My friend Andy is writing a seemingly never-ending series of blog posts on rest. Especially in Part 11 (yes, 11 parts and going strong!) he talks about how our busyness often blinds us to the needs of others. The tyranny of the urgent hurries us along the path of life, but our peripheral vision suffers as a result: all we can see is what’s up in front of us, what we have to do next, the upcoming obstacle to hurdle.
It’s interesting how Christian spirituality has attempted to adapt to this. There are all kinds of devotional books written for busy people. Eventually they all kind of sound the same: How To Have A Deep And Meaningful Relationship With God With Only Five Minutes A Day! Devotions For People Who Don’t Have Time For Devotions! How To Look Busy And Spiritual At The Same Time! I fully understand this phenomenon, and I get caught in it quite a bit myself. But three minutes of prayer sandwiched between other pressing matters will only get us so far.
Don’t misunderstand me. Three minutes of prayer has benefit, and I firmly believe we ought to pray as we can, not as we can’t. But there is a principle of spiritual growth that we lose when the only activities we engage in are for a few minutes here and a few minutes there. Sometimes instead of doing devotions for busy people, we ought to stop being such busy people. The principle of spiritual growth we lose when we live in constant busyness is the principle of intensity.
Any spiritual activity we do (prayer, worship, fasting, service, solitude, silence, etc) is greatly enhanced when intensity is added. The intensity I’m talking about is not the intensity of human striving. I’m not talking about shouting when we pray, or "contending" with God, or working really hard to make worship "happen". I’m talking about the intensity of time. Silence and solitude, for example, take a lot of time to do their work. I know I run the risk of making this all sound like "one more thing to do", but this is how we grow spiritually. This is why retreats and conferences and the like are places where transformation happens more often than in the course of normal days. A retreat is a mini-monastic experience, a prolonged, "intense" time of community, simplicity, study, meditation and reflection. It’s the intensity that allows God to bring spiritual growth.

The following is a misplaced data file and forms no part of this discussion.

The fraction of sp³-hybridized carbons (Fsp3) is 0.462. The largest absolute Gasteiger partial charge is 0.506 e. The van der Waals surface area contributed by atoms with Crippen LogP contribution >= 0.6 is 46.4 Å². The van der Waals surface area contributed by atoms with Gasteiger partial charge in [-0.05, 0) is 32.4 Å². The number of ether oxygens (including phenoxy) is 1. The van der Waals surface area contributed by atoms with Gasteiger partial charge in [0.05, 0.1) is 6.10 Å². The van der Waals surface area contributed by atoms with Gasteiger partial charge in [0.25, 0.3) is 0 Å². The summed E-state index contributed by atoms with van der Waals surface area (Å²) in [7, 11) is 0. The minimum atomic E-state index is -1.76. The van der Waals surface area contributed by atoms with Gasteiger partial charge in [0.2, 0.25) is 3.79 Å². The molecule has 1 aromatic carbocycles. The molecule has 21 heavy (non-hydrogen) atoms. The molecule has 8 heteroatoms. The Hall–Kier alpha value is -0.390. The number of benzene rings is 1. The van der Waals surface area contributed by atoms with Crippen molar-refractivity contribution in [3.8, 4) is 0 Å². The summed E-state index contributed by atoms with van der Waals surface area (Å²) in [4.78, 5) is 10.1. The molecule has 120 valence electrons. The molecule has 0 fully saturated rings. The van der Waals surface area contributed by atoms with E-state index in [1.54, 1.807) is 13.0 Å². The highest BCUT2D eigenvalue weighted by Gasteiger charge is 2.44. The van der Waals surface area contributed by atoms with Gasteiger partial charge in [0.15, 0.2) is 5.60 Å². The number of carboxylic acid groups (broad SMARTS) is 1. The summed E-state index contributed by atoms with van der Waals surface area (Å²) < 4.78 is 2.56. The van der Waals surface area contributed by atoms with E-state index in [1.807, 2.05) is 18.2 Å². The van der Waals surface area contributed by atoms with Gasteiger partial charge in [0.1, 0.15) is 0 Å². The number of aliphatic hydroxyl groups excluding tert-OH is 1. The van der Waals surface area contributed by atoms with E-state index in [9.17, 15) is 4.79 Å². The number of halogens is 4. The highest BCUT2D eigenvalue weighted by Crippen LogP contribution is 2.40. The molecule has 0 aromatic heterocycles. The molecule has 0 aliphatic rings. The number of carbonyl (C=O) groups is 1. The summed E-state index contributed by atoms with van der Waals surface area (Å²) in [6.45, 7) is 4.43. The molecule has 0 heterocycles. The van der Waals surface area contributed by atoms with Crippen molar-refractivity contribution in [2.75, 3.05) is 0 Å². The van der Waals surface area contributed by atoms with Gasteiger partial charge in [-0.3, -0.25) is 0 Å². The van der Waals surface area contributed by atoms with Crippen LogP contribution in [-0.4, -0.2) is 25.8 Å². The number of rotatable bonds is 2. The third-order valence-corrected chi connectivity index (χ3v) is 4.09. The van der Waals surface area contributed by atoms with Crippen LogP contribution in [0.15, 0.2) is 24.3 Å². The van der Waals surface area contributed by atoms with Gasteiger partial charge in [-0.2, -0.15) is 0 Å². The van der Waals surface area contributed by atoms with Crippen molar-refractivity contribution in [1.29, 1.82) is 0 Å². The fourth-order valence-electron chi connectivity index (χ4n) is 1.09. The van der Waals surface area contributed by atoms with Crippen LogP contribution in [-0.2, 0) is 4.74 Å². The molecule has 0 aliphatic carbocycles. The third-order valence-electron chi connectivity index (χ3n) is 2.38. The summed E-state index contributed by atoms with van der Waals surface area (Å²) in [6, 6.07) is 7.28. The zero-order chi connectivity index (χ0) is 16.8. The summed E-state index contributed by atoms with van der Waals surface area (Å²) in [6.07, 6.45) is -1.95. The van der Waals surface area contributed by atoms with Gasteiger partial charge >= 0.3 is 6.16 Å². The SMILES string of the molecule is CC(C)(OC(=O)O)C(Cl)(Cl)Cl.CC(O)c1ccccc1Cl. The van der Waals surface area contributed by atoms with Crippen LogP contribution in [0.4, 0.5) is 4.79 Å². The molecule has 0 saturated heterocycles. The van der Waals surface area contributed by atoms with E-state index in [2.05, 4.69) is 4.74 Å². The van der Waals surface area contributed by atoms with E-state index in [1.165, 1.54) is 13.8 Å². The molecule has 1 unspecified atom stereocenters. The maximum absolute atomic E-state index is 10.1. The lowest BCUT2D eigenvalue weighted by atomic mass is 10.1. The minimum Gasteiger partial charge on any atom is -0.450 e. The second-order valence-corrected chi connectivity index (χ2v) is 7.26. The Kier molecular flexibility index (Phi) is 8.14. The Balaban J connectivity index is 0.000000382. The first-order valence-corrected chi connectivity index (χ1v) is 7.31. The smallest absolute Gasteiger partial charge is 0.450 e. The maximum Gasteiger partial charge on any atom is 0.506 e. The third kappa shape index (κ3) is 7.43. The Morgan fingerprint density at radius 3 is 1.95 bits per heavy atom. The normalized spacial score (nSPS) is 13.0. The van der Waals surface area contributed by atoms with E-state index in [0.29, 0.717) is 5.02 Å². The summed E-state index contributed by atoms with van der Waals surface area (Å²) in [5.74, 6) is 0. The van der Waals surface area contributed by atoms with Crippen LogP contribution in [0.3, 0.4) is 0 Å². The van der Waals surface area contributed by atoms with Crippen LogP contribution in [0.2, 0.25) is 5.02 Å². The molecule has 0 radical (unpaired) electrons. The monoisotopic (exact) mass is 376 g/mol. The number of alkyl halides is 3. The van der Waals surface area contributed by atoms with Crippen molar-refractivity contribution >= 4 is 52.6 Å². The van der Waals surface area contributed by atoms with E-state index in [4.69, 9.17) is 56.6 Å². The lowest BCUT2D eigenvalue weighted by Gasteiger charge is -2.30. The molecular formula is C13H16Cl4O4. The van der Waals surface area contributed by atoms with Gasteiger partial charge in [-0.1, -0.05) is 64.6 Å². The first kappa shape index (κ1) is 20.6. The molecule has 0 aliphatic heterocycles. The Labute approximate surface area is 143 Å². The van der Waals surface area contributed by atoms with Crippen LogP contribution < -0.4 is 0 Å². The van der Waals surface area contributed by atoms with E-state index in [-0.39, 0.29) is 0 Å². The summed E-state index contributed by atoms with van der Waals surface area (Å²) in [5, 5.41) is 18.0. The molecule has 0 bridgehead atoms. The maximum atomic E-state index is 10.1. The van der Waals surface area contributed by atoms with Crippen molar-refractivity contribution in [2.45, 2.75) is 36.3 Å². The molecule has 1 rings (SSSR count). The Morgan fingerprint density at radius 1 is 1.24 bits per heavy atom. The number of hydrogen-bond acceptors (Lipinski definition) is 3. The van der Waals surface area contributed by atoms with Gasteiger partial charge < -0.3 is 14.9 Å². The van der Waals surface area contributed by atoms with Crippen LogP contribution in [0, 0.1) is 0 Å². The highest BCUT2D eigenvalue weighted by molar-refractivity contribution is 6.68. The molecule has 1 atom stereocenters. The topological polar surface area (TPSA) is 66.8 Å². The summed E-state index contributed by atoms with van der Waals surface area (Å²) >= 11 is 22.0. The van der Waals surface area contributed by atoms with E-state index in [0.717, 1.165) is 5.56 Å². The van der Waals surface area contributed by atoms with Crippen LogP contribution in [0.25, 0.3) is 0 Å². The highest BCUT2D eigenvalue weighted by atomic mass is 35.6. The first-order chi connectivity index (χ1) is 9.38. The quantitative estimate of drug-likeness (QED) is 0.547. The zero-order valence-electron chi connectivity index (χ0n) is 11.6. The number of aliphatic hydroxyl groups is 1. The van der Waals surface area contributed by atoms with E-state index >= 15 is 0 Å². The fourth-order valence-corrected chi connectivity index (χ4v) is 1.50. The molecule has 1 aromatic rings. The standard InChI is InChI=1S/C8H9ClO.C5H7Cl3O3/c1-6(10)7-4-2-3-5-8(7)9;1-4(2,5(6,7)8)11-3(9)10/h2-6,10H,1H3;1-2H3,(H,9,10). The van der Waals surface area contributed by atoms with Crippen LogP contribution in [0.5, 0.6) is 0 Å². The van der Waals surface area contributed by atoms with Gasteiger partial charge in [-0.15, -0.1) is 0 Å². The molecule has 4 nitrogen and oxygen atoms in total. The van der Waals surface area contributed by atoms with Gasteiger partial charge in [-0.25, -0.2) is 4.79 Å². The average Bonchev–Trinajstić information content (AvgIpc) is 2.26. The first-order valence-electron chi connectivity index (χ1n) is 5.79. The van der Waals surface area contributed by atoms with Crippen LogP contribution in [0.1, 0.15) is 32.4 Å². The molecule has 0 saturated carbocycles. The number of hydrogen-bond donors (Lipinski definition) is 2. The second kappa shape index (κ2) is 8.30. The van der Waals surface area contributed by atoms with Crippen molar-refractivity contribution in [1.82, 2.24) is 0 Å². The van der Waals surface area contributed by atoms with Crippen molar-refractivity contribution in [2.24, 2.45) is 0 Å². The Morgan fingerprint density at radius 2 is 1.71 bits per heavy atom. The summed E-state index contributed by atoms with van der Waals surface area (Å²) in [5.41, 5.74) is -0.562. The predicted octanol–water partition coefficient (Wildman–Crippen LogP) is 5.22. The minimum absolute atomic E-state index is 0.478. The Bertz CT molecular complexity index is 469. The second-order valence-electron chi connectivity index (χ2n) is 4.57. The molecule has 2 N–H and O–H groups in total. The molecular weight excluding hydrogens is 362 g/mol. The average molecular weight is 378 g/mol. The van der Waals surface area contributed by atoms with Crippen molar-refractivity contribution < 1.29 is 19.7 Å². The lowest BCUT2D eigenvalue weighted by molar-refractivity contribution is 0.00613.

The neglect of intensity in spirituality is especially tempting for "full-time professional ministers". The pressure of a
deadline every week causes us to neglect intensity in spiritual
practices. We can spend an hour in prayer, perhaps, but not three days
in silence and solitude. There’s just too much to do, and Sunday’s coming.
Because it is so easy for us to join our culture in the stampede down Hurry Hill (there’s a children’s book waiting to be written), intensity is the most-often missing ingredient in much of our spirituality.
I’m not advocating that we all turn into hermits who grow beards and never bathe and levitate when we pray or something. But we do need to schedule intensity into our spiritual practices, because some things just don’t happen without it. It’s not a reason to cease non-intense spiritual practices. Praying for five minutes benefits us more than picking our nose for five minutes. But something deeper that happens when we are able to add the ingredient of intensity to our spirituality. In a frantic culture, silence and solitude are often the most important disciplines to engage in. Silence and solitude should be a time when there is nothing to do. Very often not even reading. As long as you go into it with a "to-do" list, you haven’t yet entered into it. It will take loving and sensitive arrangements with family, of course, but you’ll come back a different person, and that’s one of the most loving things you can do for your family, anyway.
We can’t engage in silence and solitude all the time, certainly. We have jobs, families, responsibilties. These are all good things. There is a time to work hard and not apologize about it, and in the course of our work there will be busy seasons, certainly. But there also is a time to rest, a time to retreat from normal activities and focus on certain spiritual practices in intensity. We don’t grow very far in God without them.
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